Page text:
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If you haven't already got one , get a dial indicator with a magnetic base. Invaluable to check in the lathe if your main shaft , spindle or tail shaft is still straight after a crash
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Old 10-18-2011, 03:41 PM   #10
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Quote:
Originally Posted by skid View Post
Get some Tap Magic. It will make
drilling, parting, and tapping much easier. Especialy in stainless.
Slow your chuck speed down when parting. About 300 rpms.
Run around 600 rpm's when milling steel with hss tools.

Take care of your tool and your tool will take care of you.

Thanks for the great tips - these little gems are just what I'm hoping for from the experts

Quote:
Originally Posted by lotus7 View Post
If you haven't already got one , get a dial indicator with a magnetic base. Invaluable to check in the lathe if your main shaft , spindle or tail shaft is still straight after a crash
Had a dial gauge for some time and though not needed often, when you do have a problem it's pricelss !! MAin thing I found is getting a good quality base for it with no plastic in the stand - the lathe and mill is excellent for dialling up components using the chucks and large acreage of substantial steel around ! Might do a vid on dial gauges for those who haven't seen one or maybe someone else would like to
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Old 10-18-2011, 04:44 PM   #11
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good job!
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Old 10-18-2011, 06:39 PM   #12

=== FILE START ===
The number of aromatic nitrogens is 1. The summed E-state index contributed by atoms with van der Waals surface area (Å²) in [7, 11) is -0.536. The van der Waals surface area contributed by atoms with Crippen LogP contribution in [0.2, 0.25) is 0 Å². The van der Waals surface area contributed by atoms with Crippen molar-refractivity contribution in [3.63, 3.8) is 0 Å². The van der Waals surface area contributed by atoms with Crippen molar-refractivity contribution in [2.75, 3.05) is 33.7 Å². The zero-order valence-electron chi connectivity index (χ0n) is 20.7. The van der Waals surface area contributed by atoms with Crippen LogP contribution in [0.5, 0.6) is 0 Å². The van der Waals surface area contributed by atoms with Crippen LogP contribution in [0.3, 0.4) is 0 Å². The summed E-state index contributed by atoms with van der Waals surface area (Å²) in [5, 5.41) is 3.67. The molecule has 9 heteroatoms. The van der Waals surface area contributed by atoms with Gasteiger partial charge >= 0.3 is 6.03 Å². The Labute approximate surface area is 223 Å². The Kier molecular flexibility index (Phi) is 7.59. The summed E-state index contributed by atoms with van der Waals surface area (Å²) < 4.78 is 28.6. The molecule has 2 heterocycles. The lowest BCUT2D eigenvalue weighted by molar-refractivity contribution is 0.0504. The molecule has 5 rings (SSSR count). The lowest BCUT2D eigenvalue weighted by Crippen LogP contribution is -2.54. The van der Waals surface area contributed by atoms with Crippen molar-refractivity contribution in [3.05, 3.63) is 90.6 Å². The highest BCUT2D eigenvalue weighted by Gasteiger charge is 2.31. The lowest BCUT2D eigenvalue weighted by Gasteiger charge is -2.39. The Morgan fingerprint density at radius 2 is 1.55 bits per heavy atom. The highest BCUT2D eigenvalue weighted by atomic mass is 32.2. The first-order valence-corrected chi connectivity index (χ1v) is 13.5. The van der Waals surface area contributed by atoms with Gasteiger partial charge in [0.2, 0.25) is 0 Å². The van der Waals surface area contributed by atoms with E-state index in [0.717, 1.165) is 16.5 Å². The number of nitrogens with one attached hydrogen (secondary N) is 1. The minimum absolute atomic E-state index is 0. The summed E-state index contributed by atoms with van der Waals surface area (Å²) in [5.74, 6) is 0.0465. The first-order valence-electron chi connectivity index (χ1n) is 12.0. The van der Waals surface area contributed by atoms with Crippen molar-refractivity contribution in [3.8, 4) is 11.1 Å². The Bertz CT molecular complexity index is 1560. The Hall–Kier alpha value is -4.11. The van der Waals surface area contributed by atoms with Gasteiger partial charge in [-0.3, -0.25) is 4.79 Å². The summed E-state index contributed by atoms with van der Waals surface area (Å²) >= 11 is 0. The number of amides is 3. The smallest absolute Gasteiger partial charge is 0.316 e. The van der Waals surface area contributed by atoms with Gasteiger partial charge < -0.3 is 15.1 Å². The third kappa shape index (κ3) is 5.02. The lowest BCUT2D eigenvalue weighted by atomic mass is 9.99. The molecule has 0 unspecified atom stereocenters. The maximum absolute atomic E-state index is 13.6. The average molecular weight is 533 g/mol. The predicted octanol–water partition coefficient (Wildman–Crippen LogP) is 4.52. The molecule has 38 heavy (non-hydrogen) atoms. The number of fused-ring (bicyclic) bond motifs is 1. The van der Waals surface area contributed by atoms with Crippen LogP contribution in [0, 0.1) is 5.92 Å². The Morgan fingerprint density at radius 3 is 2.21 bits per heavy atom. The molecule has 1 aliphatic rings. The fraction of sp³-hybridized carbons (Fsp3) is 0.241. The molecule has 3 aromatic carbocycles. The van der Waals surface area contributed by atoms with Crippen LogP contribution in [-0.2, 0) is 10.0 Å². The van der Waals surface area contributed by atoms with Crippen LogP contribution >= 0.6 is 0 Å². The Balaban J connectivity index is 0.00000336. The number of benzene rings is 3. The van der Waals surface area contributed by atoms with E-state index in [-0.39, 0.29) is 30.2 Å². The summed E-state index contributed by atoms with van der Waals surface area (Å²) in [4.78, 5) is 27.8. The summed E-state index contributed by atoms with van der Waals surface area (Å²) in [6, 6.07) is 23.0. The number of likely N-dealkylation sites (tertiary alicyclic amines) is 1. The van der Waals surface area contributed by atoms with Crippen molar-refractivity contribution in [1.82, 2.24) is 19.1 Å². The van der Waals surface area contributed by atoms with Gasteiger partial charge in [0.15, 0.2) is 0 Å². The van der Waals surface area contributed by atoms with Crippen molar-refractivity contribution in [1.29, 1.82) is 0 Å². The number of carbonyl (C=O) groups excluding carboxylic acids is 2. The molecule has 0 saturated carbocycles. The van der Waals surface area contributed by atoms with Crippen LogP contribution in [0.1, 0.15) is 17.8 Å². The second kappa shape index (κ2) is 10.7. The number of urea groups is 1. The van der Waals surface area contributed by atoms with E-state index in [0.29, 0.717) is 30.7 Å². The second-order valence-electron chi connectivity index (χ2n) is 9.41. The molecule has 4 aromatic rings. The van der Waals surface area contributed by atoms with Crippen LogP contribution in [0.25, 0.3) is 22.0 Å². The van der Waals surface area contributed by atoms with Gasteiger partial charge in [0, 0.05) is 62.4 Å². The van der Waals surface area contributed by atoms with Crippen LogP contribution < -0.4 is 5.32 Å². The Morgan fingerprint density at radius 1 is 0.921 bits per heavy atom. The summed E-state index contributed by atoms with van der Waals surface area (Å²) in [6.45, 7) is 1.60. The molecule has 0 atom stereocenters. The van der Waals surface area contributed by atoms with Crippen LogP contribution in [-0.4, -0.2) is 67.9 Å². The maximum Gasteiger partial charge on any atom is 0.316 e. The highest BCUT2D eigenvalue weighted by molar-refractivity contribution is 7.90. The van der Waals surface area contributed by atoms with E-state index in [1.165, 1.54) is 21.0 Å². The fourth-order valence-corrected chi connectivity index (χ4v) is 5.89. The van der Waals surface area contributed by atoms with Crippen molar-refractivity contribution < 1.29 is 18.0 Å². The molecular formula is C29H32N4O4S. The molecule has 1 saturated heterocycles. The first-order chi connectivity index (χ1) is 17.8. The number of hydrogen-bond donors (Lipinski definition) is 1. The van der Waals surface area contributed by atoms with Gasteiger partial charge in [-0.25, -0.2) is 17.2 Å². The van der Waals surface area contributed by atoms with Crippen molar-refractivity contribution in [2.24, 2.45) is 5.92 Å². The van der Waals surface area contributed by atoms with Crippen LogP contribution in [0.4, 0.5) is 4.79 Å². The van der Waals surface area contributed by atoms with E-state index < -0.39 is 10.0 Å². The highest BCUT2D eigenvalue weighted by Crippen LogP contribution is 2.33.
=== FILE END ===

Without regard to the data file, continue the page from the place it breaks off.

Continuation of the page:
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Nice job!
I was in the same boat as you last winter. I always wanted a mini mill and mini lathe for the basement workshop and was just looking for an excuse to go for it.
I got a bit fed up with the poor quality of Walkera micro helis and decided to go my own way on a FBL head system that would actually work.
I made a few for myself and then a couple dozen of them for guys in the Walkera forum and I'm still getting PM's from people looking for them. *The fun of making them wore off after the 2nd run of making them when all of a sudden my hobby felt like work . Once the mcpx came out I told everyone to just buy one of them and be happy it works good out of the box.
Check out my thread here if interested.

Check out www.littlemachineshop.com for some nice little bits and pieces for the bench machinist.
Also, I was considering doing a CNC conversion this winter, but decided to keep it old school and manual to work on basic skills. A DRO is nice though and this is a great DIY one that won't break the bank http://www.shumatech.com/





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Old 10-18-2011, 09:54 PM   #13
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snemi and Noel are the guys I mentioned earlier in this thread
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Old 10-25-2011, 02:05 PM   #14
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What's really great about the mini mills and lathes is now you can make your own $3 parts! And as you continue to make them, the effective cost of those $3 parts will slowly begin to drop from the $200 range to a mere $10-$20!

And don't forget, there are lots of cool accessories too. Sometimes I wonder if buying the accessories is more fun than actually machining something! I hate to think how much I hve tied up in those things! Little Machineshop is a good resource for that.

Actually last weekend I used my min-lathe for my first heli part. I made a brass standoff spacer for the elevator swash ball on flybarless TRex 250! So now I am getting to the effective $5 level per part---ignoring my own labor of course!